The RPGs of Nintendo Consoles

Cataloging some of the best of the spiky-haired protagonists.

By Joshua A. Johnston. Posted 04/08/2015 07:00 8 Comments     ShareThis

The rise and fall (and rise, and fall) of role-playing games on Nintendo consoles is itself a saga worthy of a role-playing game. We’ve seen consoles packed full of RPG greatness and consoles where we were practically beggars. Through it all fans of the genre have reveled in the feasts and agonized over the famines, looking for the gems or just hoping for a good diamond in the rough.

For this piece I’ve sought to create a completely subjective list of the best RPGs on each of the Nintendo consoles. For each, I tried to pick out five that were among the best on the system, along with a discussion outlining the state of RPGs on the system as well as a rationale for the list I created. I also tried to hand out a few honorable mentions. If you think I made a mistake, have a better methodology, or think I left out something truly important, sound off in the comments!

Nintendo Entertainment System (NES)

My best five:

  1. Final Fantasy
  2. Dragon Warrior (Dragon Quest)
  3. Dragon Warrior IV
  4. StarTropics
  5. Castlevania II: Simon’s Quest

Discussion: First off, a disclaimer… I intentionally left Metroid and The Legend of Zelda off this list. While they have some mechanics which are vaguely RPG-like, I view them as adventure games, not role-playing games. If you see them as RPGs they surely deserve consideration on this list, if not at the top.

Beyond that, a few things stand out here. One, RPGs were still an emerging genre on consoles, with computers still the best place to get role playing. In addition, early RPGs could be clunky and unforgiving; I recently tried playing the original Final Fantasy and finally gave up after enduring endless random battles and some inexplicably impossible monsters. In that respect I have found the SNES RPGs to have aged much, much better than their NES counterparts. Despite the rough nature of many of them, though, they were groundbreaking games that have set the tone for the galaxy of console role-playing games. Flawed as it is, few console games of its time felt as sprawling or deep as Final Fantasy did… although I think I had more fun with Simon’s Quest.

Others worth mentioning: Crystalis, the rest of the Dragon Warrior series

Super Nintendo (SNES)

My best five:

  1. Chrono Trigger
  2. Final Fantasy III (Final Fantasy VI)
  3. Final Fantasy II (Final Fantasy IV)
  4. EarthBound
  5. Secret of Evermore

Discussion: You can’t fully appreciate just what a golden age of role-playing SNES is until you parse back through its library. There is an absolute overflow of great RPGs on this system. I know someone is going to excoriate me on who did and did not make this list (to say nothing of my own rankings), and I don’t blame them. I almost need a top ten list just for SNES.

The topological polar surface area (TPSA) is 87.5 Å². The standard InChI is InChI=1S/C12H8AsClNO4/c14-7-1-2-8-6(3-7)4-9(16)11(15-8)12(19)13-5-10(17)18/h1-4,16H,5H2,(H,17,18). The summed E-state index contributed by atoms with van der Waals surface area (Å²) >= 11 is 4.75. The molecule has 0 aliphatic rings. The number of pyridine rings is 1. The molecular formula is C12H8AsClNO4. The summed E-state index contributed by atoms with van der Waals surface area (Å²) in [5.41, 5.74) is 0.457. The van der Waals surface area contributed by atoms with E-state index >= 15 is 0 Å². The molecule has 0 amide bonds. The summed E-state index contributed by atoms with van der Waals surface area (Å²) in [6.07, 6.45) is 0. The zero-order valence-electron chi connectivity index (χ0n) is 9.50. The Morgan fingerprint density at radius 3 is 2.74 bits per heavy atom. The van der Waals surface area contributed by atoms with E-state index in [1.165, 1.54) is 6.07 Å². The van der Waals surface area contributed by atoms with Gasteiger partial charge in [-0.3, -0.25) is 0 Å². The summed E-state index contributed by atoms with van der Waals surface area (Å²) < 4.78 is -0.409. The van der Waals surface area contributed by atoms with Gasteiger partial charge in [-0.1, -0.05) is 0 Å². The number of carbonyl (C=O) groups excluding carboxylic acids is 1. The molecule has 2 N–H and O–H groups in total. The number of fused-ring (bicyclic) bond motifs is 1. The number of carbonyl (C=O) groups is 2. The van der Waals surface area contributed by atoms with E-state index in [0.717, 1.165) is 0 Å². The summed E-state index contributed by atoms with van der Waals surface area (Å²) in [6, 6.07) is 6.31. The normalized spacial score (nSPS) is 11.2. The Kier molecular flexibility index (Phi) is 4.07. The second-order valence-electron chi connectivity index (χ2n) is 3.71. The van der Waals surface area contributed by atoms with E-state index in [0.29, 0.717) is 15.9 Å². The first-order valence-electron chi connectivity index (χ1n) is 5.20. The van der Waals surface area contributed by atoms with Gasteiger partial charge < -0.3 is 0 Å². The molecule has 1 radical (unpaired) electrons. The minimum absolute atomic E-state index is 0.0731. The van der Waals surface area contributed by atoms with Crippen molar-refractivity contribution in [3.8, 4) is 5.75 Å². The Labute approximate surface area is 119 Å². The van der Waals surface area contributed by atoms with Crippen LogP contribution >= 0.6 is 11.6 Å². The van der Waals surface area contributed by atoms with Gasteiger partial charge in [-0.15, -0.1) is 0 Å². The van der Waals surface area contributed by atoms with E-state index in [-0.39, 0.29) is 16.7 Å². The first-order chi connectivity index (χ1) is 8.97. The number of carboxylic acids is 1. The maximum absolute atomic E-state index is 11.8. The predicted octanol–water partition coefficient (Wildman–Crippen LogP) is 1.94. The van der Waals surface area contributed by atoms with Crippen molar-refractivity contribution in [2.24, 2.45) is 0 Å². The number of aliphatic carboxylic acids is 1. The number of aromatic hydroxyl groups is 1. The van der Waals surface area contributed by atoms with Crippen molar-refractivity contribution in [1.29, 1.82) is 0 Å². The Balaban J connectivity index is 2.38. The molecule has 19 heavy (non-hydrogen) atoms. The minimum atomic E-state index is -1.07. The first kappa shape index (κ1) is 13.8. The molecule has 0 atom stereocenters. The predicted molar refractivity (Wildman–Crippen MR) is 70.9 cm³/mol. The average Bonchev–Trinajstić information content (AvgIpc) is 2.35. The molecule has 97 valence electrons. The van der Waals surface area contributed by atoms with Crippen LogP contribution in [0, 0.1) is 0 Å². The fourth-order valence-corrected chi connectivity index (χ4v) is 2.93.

Four of my top five are all Square (now Square Enix) titles– EarthBound excepted– and all of them have one penultimate quality: they all tell unforgettable stories. Secret of Evermore is a poignant tale of a young boy trying to find his way home; EarthBound is a quirky classic about a boy making his way in the world. Final Fantasy II is a story of personal redemption; Final Fantasy III is a story of unbreakable friendship. Atop the list, of course, is Chrono Trigger, whose time-traveling saga is so legendary it defies any superlatives I could attach to it.

Others worth mentioning: Super Mario RPG: Legend of the Seven Stars, Secret of Mana, Breath of Fire, Illusion of Gaia, and about a dozen other quality titles.

Nintendo 64

My best five:

  1. Paper Mario
  2. Ogre Battle 64
  3. Gauntlet Legends
  4. Hybrid Heaven
  5. Aidyn Chronicles: The First Mage

Discussion: This is the anti-SNES list. The limited space of the N64 cartridge effected a mass exodus of RPG developers to PlayStation. For the most part, this list would basically be spare parts on any other console. The one exception is Paper Mario, which is a pretty clever game. The rest have their moments of fun– Ogre Battle 64 is decent and Gauntlet Legends is good, mindless multiplayer fun– but none of them would even crack the top 10 on PlayStation or even any of the other consoles on this list.

Also, because I don’t consider Zelda to be an RPG in the formal sense, it’s not here. (If you do, simply place Ocarina of Time and Majora’s Mask atop this list and call it a day.)

Others worth mentioning: Ha! Be glad I could scrape up five on N64 at all.


My best five:

  1. Baten Kaitos Origins
  2. Tales of Symphonia
  3. Paper Mario: The Thousand-Year Door
  4. Baten Kaitos: Eternal Wings and the Lost Ocean
  5. Skies of Arcadia Legends

Discussion: As maligned as GameCube’s library was, it was an RPG renaissance compared to its predecessor. There were a pretty good crop of “good” RPGs, including a few honorable mentions listed below. I feel pretty good about the top five, though. Skies of Arcadia Legends, while a Dreamcast port, is a game with tremendous heart and was a much-needed RPG injection for the early Cube. Baten Kaitos: Eternal Wings and the Lost Ocean is a beautiful game from Xenoblade creator Monolith Soft; its prequel, Baten Kaitos Origins, remedied its predecessor’s faults and is my pick atop the Cube RPG library. Paper Mario: The Thousand-Year Door took everything right about Paper Mario and made it even better (and funnier), and Tales of Symphonia shines with glorious combat and other great Tales mechanics despite a head-scratching story.